For over a decade Judge Draper represented indigent people accused of crimes and had a front row seat to the failings of our criminal justice system.  Since taking the bench, Judge Draper has been committed to reducing the length of time from arrest to trial, so that defendants and victims of crime don’t have to wait years for justice. Judge Draper continues to be a champion for bail reform in Harris County.  Defendants charged with misdemeanors no longer remain in jail simply because they don’t have the money to post bond, instead, people charged with misdemeanors are treated the same, regardless of how much money they make.  Lastly, Judge Draper is working to ensure the Harris County Criminal Courts’ indigent defense plan is a model for other misdemeanor and felony courts across the country. 

While Judge Draper is proud of the work she has done to reform the criminal justice system, her greatest joy comes from her marriage to her husband, Attorney Brandon Leonard, and their two children, Asa and Phoenix.

For over a decade Judge Draper represented indigent people accused of crimes and had a front row seat to the failings of our criminal justice system.  Since taking the bench, Judge Draper has been committed to reducing the length of time from arrest to trial, so that defendants and victims of crime don’t have to wait years for justice. Judge Draper continues to be a champion for bail reform in Harris County.  Defendants charged with misdemeanors no longer remain in jail simply because they don’t have the money to post bond, instead, people charged with misdemeanors are treated the same, regardless of how much money they make.  Lastly, Judge Draper is working to ensure the Harris County Criminal Courts’ indigent defense plan is a model for other misdemeanor and felony courts across the country.

ABOUT JUDGE DRAPER

 

ISSUES

Justice for all, NOW!

Judge Draper appreciates your support in her mission to provide justice for all, NOW!

Bail Reform

People should not be held in jail with oppressive bail amounts that force them to plead guilty just to reunite with their families.  Detention should be reserved for the most dangerous and the least likely to appear in court, not simply the poorest in our community.  We must reject the false choice between public safety and the equal protection rights of those accused.  Additionally, all county court agencies should work together to make sure to effectively communicate court dates, times and locations.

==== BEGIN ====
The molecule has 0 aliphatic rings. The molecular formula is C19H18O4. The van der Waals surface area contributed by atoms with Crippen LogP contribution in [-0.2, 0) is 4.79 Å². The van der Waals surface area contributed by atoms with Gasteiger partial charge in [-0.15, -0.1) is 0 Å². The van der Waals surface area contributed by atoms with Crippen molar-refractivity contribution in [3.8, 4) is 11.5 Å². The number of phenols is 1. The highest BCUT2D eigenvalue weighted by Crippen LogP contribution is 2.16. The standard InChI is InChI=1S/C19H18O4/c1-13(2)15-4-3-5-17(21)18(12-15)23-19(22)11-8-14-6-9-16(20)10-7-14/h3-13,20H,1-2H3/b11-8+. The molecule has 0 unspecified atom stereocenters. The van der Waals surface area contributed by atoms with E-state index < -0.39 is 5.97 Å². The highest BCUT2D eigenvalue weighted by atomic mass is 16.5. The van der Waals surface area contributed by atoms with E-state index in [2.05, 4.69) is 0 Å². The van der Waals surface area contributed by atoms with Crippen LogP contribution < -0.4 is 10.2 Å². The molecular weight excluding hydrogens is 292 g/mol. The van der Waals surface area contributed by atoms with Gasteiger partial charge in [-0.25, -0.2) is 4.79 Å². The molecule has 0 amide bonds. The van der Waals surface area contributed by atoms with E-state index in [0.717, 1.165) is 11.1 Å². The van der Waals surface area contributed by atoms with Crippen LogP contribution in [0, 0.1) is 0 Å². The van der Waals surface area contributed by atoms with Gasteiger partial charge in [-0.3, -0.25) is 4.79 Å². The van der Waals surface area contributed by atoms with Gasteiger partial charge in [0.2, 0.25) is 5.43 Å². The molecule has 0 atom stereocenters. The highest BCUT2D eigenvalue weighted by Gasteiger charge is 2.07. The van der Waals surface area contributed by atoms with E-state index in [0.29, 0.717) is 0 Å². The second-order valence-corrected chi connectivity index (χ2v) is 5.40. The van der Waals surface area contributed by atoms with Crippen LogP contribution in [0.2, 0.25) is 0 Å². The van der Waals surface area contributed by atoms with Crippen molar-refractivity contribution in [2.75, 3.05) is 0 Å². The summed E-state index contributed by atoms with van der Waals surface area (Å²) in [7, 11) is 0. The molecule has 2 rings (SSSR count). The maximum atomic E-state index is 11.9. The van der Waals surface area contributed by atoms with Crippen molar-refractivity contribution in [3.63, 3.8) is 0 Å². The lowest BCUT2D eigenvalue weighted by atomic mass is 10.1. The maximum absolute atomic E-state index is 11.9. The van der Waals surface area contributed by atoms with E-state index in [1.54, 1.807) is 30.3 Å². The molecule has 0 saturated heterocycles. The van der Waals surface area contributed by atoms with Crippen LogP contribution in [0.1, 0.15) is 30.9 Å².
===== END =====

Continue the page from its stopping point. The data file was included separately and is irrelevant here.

Justice Delayed is

Justice Denied

People charged with crimes should have their day in court without delay.  It is unacceptable to allow theft, driving while intoxicated, family assault and other misdemeanor cases to take upwards of a year or more to go to trial.  Clogged trial dockets not only violate the rights of the accused, but it makes it less likely that victims of crime will receive justice once a case has become stale.

A Conflict-Free Court Appointment System

Appointed attorneys should be well trained, have adequate support and resources, and be independent of the judiciary.  Who gets court appointments should not be based on who gives campaign contributions or who the judge likes.  Judges have the ability to create a system that ensures appointed attorneys have training, resources and independence equal to that of hired attorneys.

Modeling Dignity and Respect from the Bench

People who come before the court should be treated with dignity and respect.  As a practicing attorney, Judge Draper watched defendants, attorneys, court staff, and even victims be disrespected and at the mercy of judges whose moods could change with the wind.  The tone of the court is set by the judge, and professionalism starts there.

 

JULY

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AUGUST

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Get in touch with the campaign!

Genesis Draper for Judge Campaign

P.O. Box 4157, Houston, Texas 77201

info@judgegenesis.com

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Political advertising paid for by the Genesis Draper for Judge Campaign, Chavon Carr, Treasurer, in compliance with the voluntary limits of the Judicial Campaign Fairness Act.